- Oxidizing agent
An oxidizing agent (also called an oxidant, oxidizer or oxidiser) can be defined as:
The oxidizing agent is reduced and the reactant is oxidized in the process.
In simple terms:
- The oxidizing agent is reduced.
- The reducing agent is oxidized.
- All atoms in a molecule can be assigned an oxidation number. This number changes when an oxidant acts on a substrate.
- Redox reactions occur when oxidation states of the reactants change.
Example of oxidation
The formation of iron(III) oxide;
- 4Fe + 3O2 → 2Fe2O3
In the above equation, the iron (Fe) has an oxidation number of 0 before and 3+ after the reaction. For oxygen (O) the oxidation number began as 0 and decreased to 2−. These changes can be viewed as two "half-reactions" that occur concurrently:
- Oxidation half reaction: Fe0 → Fe3+ + 3e−
- Reduction half reaction: O2 + 4e− → 2 O2−
Iron (Fe) has become oxidized because its oxidation number increased and was the reducing agent because it gave electrons to the oxygen (O). Oxygen (O) has been reduced because the oxidation number has decreased and is the oxidizing agent because it took electrons from iron (Fe).
In one definition, an oxidizing agent accepts - or gains - electrons. In this context, the reducing agent is called an electron donor. A classic oxidizing agent is the ferrocenium ion [Fe(C5H5)2]+ which accepts an electron to form Fe(C5H5)2. Of great interest to chemists are the details of the electron transfer event, which can be described as inner sphere or outer sphere.
In more colloquial usage, an oxidizing agent transfers oxygen atoms to the substrate. In this context, the oxidizing agent can be called an oxygenation reagent or oxygen-atom transfer agent. Examples include [MnO4]− permanganate, [CrO4]2− chromate, OsO4 osmium tetroxide, and especially [ClO4]− perchlorate. Notice that these species are all oxides, and are in fact polyoxides. In some cases, these oxides can also serve as electron acceptors, as illustrated by the conversion of [MnO4]− to [MnO4]2−, manganate.
Dangerous materials definition
The dangerous materials definition of an oxidizing agent is a substance that is not necessarily combustible, but may, generally by yielding oxygen, cause or contribute to the combustion of other material (Australian Dangerous Goods Code, 6th Edition). By this definition some materials that are classified as oxidizing agents by analytical chemists are not classified as oxidizing agents in a dangerous materials sense. An example is potassium dichromate, which does not pass the dangerous goods test of an oxidizing agent.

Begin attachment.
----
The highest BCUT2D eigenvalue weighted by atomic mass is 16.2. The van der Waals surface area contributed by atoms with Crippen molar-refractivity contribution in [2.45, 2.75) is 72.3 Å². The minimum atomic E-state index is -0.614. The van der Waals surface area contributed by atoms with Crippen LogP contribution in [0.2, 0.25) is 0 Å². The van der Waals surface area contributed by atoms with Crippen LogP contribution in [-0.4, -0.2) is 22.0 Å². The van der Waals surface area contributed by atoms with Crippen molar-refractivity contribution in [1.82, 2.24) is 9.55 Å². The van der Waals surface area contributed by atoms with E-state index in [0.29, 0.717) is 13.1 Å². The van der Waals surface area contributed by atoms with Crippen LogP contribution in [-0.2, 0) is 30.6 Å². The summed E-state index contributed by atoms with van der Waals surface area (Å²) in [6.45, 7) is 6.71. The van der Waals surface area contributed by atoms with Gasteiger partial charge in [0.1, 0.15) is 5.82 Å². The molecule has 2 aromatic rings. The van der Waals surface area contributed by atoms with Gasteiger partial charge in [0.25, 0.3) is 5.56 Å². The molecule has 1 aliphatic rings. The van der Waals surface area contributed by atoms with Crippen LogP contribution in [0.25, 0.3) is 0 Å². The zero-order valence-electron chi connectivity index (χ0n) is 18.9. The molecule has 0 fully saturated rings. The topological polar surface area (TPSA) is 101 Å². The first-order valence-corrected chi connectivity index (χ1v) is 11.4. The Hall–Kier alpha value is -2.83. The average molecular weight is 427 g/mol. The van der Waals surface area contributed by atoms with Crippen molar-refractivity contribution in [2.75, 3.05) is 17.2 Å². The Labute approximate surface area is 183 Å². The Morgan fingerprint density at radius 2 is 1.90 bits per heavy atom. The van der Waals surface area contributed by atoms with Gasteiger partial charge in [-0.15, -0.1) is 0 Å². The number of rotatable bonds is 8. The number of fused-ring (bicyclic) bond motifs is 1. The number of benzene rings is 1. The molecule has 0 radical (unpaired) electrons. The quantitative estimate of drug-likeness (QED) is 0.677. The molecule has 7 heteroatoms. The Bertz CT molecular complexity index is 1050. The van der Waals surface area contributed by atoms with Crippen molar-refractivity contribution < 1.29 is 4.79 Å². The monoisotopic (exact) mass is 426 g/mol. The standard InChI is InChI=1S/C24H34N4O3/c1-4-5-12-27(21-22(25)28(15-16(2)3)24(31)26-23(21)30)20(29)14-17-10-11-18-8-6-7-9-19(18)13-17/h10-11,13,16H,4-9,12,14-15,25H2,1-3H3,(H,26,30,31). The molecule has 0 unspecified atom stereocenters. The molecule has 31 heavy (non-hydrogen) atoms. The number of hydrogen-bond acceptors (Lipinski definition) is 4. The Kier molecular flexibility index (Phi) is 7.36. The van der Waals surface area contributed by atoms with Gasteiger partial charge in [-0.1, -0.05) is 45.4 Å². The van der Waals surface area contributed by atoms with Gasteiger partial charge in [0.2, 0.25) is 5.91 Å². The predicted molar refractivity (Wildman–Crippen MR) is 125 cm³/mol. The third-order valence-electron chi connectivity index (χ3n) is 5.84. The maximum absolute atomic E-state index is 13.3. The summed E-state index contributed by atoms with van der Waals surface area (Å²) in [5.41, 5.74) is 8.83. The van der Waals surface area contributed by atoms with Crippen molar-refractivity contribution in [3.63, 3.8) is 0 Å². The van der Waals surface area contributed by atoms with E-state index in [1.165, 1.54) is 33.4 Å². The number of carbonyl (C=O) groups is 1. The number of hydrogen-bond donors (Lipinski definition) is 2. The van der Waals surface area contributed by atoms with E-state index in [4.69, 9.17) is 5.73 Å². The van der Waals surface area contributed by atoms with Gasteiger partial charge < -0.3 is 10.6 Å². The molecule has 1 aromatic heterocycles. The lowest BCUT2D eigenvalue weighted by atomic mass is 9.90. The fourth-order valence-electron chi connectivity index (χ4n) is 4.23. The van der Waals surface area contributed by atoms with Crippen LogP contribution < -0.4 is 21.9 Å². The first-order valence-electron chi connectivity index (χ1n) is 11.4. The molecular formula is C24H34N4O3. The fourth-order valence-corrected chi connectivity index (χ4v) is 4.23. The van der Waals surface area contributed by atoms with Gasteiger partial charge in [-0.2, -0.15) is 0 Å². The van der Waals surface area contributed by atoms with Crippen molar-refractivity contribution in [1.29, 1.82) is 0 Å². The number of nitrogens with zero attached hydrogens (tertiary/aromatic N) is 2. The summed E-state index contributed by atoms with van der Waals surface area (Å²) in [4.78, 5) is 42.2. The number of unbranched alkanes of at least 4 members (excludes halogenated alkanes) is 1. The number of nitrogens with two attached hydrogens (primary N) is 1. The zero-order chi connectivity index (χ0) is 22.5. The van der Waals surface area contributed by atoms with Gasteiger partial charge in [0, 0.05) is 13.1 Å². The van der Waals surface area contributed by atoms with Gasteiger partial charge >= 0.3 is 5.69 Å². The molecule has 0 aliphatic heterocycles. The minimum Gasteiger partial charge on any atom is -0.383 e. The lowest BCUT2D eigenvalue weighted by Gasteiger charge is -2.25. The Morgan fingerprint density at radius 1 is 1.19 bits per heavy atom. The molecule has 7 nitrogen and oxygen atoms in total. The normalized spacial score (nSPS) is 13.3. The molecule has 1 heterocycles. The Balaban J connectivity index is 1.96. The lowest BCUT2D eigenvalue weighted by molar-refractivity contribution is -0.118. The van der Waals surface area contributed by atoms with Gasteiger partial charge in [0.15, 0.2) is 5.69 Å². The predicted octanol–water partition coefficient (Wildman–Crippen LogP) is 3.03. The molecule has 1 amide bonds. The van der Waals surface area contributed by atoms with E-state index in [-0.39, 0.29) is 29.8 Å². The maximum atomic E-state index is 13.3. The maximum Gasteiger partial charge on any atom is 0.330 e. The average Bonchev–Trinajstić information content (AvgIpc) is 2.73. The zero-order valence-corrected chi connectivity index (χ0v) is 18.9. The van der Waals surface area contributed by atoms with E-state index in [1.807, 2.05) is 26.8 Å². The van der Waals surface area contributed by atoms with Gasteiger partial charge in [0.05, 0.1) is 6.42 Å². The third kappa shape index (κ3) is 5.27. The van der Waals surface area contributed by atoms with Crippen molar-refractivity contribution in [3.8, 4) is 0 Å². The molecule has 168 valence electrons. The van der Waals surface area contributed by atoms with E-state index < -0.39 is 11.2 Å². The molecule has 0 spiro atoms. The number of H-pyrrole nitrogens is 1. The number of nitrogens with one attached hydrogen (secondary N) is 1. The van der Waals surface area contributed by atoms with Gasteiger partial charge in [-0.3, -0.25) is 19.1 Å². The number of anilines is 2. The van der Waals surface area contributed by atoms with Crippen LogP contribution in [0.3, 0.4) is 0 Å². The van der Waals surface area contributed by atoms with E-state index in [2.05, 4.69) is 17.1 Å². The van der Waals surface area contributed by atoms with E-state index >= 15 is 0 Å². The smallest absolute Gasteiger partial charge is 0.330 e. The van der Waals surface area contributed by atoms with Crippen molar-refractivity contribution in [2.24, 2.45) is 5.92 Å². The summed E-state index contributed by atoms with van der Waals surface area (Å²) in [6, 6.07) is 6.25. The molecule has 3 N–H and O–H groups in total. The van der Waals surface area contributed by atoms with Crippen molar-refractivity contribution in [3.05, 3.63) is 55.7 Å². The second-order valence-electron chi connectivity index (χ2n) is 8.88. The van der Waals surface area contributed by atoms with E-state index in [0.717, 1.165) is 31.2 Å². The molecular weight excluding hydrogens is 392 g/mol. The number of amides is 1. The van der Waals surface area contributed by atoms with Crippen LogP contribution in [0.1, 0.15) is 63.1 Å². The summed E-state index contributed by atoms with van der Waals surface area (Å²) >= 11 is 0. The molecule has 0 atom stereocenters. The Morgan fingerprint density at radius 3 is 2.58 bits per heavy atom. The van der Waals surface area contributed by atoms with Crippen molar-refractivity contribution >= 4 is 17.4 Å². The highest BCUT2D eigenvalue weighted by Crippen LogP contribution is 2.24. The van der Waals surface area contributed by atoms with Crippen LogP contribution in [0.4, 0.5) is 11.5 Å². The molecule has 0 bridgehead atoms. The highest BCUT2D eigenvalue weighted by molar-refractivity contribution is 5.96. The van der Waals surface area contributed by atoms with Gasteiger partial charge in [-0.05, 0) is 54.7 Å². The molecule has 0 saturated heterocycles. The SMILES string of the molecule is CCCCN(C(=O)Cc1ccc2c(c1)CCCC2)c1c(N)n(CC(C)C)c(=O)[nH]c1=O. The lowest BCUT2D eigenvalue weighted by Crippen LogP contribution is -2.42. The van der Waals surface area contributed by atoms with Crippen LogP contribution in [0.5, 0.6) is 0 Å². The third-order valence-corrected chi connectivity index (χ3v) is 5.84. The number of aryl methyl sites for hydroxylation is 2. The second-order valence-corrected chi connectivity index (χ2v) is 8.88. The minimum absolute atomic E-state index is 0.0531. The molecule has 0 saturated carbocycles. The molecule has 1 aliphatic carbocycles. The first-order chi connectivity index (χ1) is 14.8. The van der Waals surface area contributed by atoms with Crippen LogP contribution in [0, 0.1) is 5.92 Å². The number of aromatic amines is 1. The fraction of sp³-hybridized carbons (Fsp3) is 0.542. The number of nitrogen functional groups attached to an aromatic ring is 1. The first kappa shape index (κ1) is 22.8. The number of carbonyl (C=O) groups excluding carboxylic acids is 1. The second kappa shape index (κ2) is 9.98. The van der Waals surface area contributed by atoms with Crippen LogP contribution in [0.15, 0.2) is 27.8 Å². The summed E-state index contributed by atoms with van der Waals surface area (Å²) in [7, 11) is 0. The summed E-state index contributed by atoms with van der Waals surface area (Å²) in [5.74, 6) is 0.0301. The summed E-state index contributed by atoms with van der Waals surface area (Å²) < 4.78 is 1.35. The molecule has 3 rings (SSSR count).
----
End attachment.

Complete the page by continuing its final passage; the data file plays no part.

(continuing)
Common oxidizing agents
- Oxygen (O2)
- Ozone (O3)
- Hydrogen peroxide (H2O2) and other inorganic peroxides
- Fluorine (F2), chlorine (Cl2), and other halogens
- Nitric acid (HNO3) and nitrate compounds
- Sulfuric acid (H2SO4)
- Persulfuric acids (H2SO5 and H2SO8)
- Chlorite, chlorate, perchlorate, and other analogous halogen compounds
- Hypochlorite and other hypohalite compounds, including household bleach (NaClO)
- Hexavalent chromium compounds such as chromic and dichromic acids and chromium trioxide, pyridinium chlorochromate (PCC), and chromate/dichromate compounds
- Permanganate compounds
- Sodium perborate
- Nitrous oxide (N2O)
- Silver oxide (Ag2O)
- Osmium tetroxide (OsO4)
- Tollens' reagent
- 2,2'-Dipyridyldisulfide (DPS)
Common oxidizing agents and their products
Agent Product(s) O2 oxygen Various, including the oxides H2O and CO2 O3 ozone Various, including ketones, aldehydes, and H2O; see ozonolysis F2 fluorine F− Cl2 chlorine Cl− Br2 bromine Br− I2 iodine I−, I3− OCl− hypochlorite Cl−, H2O ClO3− chlorate Cl−, H2O HNO3 nitric acid NO nitric oxide
NO2 nitrogen dioxide
CrO3 chromium trioxide
Cr3+, H2O MnO4− permanganate
Mn2+ (acidic) or MnO2 (basic) H2O2, other peroxides Various, including oxides and H2O
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Look at other dictionaries:
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